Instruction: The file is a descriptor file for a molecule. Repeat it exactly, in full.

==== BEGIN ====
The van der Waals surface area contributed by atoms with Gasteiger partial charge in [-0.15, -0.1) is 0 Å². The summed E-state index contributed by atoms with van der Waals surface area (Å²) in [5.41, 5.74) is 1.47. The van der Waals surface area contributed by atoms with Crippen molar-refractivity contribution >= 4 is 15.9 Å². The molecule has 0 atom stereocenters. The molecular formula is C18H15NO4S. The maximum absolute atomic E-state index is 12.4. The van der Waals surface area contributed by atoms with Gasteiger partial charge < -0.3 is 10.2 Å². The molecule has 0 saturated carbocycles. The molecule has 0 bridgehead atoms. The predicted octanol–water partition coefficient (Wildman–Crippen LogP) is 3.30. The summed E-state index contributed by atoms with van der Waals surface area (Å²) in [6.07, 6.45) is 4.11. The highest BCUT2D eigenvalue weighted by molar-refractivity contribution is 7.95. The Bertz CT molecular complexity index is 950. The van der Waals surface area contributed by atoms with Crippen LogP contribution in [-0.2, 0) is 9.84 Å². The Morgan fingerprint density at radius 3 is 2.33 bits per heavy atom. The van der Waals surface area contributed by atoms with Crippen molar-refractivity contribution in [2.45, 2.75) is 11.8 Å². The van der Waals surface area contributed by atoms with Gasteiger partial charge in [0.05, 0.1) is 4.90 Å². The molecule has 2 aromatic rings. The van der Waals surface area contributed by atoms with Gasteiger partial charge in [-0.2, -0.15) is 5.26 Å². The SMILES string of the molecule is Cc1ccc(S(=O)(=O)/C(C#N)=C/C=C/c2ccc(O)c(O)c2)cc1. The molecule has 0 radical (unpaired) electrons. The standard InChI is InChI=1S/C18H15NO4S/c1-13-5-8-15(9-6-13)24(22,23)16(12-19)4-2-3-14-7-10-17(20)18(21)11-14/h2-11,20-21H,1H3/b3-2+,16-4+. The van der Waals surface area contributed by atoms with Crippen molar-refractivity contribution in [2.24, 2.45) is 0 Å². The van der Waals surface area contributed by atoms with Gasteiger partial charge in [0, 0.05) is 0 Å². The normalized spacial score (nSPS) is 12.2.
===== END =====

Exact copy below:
The van der Waals surface area contributed by atoms with Gasteiger partial charge in [-0.15, -0.1) is 0 Å². The summed E-state index contributed by atoms with van der Waals surface area (Å²) in [5.41, 5.74) is 1.47. The van der Waals surface area contributed by atoms with Crippen molar-refractivity contribution >= 4 is 15.9 Å². The molecule has 0 atom stereocenters. The molecular formula is C18H15NO4S. The maximum absolute atomic E-state index is 12.4. The van der Waals surface area contributed by atoms with Gasteiger partial charge < -0.3 is 10.2 Å². The molecule has 0 saturated carbocycles. The molecule has 0 bridgehead atoms. The predicted octanol–water partition coefficient (Wildman–Crippen LogP) is 3.30. The summed E-state index contributed by atoms with van der Waals surface area (Å²) in [6.07, 6.45) is 4.11. The highest BCUT2D eigenvalue weighted by molar-refractivity contribution is 7.95. The Bertz CT molecular complexity index is 950. The van der Waals surface area contributed by atoms with Crippen LogP contribution in [-0.2, 0) is 9.84 Å². The Morgan fingerprint density at radius 3 is 2.33 bits per heavy atom. The van der Waals surface area contributed by atoms with Crippen molar-refractivity contribution in [2.45, 2.75) is 11.8 Å². The van der Waals surface area contributed by atoms with Gasteiger partial charge in [0.05, 0.1) is 4.90 Å². The molecule has 2 aromatic rings. The van der Waals surface area contributed by atoms with Gasteiger partial charge in [-0.2, -0.15) is 5.26 Å². The SMILES string of the molecule is Cc1ccc(S(=O)(=O)/C(C#N)=C/C=C/c2ccc(O)c(O)c2)cc1. The molecule has 0 radical (unpaired) electrons. The standard InChI is InChI=1S/C18H15NO4S/c1-13-5-8-15(9-6-13)24(22,23)16(12-19)4-2-3-14-7-10-17(20)18(21)11-14/h2-11,20-21H,1H3/b3-2+,16-4+. The van der Waals surface area contributed by atoms with Crippen molar-refractivity contribution in [2.24, 2.45) is 0 Å². The van der Waals surface area contributed by atoms with Gasteiger partial charge in [0, 0.05) is 0 Å². The normalized spacial score (nSPS) is 12.2.